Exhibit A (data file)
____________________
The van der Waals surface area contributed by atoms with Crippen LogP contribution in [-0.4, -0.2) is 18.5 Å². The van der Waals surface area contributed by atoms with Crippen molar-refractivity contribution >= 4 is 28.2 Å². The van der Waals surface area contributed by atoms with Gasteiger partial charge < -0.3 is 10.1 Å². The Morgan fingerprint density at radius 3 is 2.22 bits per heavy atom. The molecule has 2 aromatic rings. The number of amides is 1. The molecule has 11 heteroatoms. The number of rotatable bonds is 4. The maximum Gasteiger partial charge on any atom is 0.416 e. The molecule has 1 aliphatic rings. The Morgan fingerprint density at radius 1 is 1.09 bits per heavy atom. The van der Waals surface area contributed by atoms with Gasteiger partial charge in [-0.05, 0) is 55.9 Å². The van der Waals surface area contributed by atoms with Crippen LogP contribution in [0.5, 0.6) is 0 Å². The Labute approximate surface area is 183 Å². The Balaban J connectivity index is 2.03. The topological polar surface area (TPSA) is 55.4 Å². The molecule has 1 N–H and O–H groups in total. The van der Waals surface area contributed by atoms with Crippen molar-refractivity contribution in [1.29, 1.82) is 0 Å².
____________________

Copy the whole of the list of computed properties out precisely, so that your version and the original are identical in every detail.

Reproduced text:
The van der Waals surface area contributed by atoms with Crippen LogP contribution in [-0.4, -0.2) is 18.5 Å². The van der Waals surface area contributed by atoms with Crippen molar-refractivity contribution >= 4 is 28.2 Å². The van der Waals surface area contributed by atoms with Gasteiger partial charge < -0.3 is 10.1 Å². The Morgan fingerprint density at radius 3 is 2.22 bits per heavy atom. The molecule has 2 aromatic rings. The number of amides is 1. The molecule has 11 heteroatoms. The number of rotatable bonds is 4. The maximum Gasteiger partial charge on any atom is 0.416 e. The molecule has 1 aliphatic rings. The Morgan fingerprint density at radius 1 is 1.09 bits per heavy atom. The van der Waals surface area contributed by atoms with Gasteiger partial charge in [-0.05, 0) is 55.9 Å². The van der Waals surface area contributed by atoms with Crippen LogP contribution in [0.5, 0.6) is 0 Å². The Labute approximate surface area is 183 Å². The Balaban J connectivity index is 2.03. The topological polar surface area (TPSA) is 55.4 Å². The molecule has 1 N–H and O–H groups in total. The van der Waals surface area contributed by atoms with Crippen molar-refractivity contribution in [1.29, 1.82) is 0 Å².